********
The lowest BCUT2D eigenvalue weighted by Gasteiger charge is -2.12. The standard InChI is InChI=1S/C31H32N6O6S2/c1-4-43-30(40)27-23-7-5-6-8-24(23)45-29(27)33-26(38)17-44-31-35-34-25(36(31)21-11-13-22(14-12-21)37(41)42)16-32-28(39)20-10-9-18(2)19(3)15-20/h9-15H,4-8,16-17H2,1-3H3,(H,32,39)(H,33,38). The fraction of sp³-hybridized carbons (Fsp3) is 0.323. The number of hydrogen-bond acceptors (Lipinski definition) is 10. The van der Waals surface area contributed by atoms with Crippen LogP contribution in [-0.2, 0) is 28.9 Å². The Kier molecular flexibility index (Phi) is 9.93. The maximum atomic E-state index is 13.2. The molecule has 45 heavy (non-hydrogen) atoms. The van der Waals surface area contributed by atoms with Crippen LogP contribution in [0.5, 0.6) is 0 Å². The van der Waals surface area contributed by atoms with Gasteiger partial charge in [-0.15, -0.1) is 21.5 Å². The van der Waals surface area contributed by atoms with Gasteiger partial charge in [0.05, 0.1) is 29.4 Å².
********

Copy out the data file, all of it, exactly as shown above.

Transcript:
The lowest BCUT2D eigenvalue weighted by Gasteiger charge is -2.12. The standard InChI is InChI=1S/C31H32N6O6S2/c1-4-43-30(40)27-23-7-5-6-8-24(23)45-29(27)33-26(38)17-44-31-35-34-25(36(31)21-11-13-22(14-12-21)37(41)42)16-32-28(39)20-10-9-18(2)19(3)15-20/h9-15H,4-8,16-17H2,1-3H3,(H,32,39)(H,33,38). The fraction of sp³-hybridized carbons (Fsp3) is 0.323. The number of hydrogen-bond acceptors (Lipinski definition) is 10. The van der Waals surface area contributed by atoms with Crippen LogP contribution in [-0.2, 0) is 28.9 Å². The Kier molecular flexibility index (Phi) is 9.93. The maximum atomic E-state index is 13.2. The molecule has 45 heavy (non-hydrogen) atoms. The van der Waals surface area contributed by atoms with Crippen LogP contribution in [0.5, 0.6) is 0 Å². The van der Waals surface area contributed by atoms with Gasteiger partial charge in [-0.15, -0.1) is 21.5 Å². The van der Waals surface area contributed by atoms with Gasteiger partial charge in [0.05, 0.1) is 29.4 Å².